Nuclear Construction Risk Management

This article was written by Bryan Kelly of for those with an interest in nuclear construction contract risk management. This may include owners, contractors, developers, regulatory bodies, third-party intervenors, consumers and their attorneys.

It was written in anticipation of the new round of domestic nuclear energy facility construction, “the renaissance,” in order to advise of the probable convergence of certain concepts and disciplines. It is also meant to facilitate a merger of legal and quantitative risk management concepts in regard to construction projects generally, conceptual breakthroughs typically occur on large, high-risk projects such as the nuclear new build renaissance, and this is somewhat specific to those projects.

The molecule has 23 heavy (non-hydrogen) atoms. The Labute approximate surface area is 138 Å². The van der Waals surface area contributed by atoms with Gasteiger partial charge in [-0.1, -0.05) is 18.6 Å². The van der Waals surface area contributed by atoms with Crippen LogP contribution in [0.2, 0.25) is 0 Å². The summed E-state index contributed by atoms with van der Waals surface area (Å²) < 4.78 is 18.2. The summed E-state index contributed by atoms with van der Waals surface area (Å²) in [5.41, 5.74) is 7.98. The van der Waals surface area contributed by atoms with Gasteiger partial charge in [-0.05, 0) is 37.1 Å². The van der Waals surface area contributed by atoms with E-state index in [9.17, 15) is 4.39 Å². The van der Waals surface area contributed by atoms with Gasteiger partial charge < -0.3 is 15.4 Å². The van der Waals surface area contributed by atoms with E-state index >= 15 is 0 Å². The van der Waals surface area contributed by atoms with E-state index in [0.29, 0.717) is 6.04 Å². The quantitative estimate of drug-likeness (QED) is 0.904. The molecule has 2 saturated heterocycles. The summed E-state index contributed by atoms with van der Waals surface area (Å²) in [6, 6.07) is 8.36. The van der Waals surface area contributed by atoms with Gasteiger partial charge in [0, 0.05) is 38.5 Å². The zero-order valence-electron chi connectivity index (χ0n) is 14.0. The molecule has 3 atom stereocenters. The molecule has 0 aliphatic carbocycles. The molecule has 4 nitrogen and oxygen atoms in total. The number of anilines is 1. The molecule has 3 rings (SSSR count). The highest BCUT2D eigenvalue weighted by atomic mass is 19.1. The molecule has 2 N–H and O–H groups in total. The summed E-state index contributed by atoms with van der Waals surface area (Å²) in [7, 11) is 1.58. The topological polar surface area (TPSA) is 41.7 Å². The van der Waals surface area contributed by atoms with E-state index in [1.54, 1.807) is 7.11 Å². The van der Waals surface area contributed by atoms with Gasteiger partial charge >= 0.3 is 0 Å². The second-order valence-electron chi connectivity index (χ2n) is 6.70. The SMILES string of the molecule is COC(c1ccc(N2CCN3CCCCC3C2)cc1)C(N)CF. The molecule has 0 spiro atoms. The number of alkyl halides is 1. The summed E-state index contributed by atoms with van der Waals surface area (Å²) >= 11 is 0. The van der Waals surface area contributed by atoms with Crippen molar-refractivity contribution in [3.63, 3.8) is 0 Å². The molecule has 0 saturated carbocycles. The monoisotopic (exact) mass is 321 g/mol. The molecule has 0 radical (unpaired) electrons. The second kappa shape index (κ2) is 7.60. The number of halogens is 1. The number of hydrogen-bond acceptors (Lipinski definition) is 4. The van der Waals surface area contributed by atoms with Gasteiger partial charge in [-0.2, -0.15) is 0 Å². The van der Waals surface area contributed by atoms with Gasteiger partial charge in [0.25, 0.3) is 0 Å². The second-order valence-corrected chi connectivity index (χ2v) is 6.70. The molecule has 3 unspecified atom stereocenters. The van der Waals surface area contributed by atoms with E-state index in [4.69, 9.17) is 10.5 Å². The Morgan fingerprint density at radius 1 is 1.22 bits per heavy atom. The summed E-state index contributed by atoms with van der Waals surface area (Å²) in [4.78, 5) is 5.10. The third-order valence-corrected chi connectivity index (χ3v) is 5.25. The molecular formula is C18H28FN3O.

It combines the book: Risk Management and Construction by Roger Flanagan and George Norman,  three papers from the International Journal of Project Management, and an investigation  from the Journal of Construction Management and Economics.

It is also informed by a few recently published books on decision-making, statistics and human cognition, which may be familiar. While recognizing that some of this borders on the esoteric, it is expected these concepts will eventually become more widely understood and adopted as the renaissance proceeds, just as the critical path method (CPM) and other project performance measurement methods considered “new” in the last round or nuclear construction are now commonplace.

There are also certain insurance, probability and legal ideas presented in a new light, as well as discussion of the traditional construction management concerns and, of course, the prudence question.

You can read the full article here.

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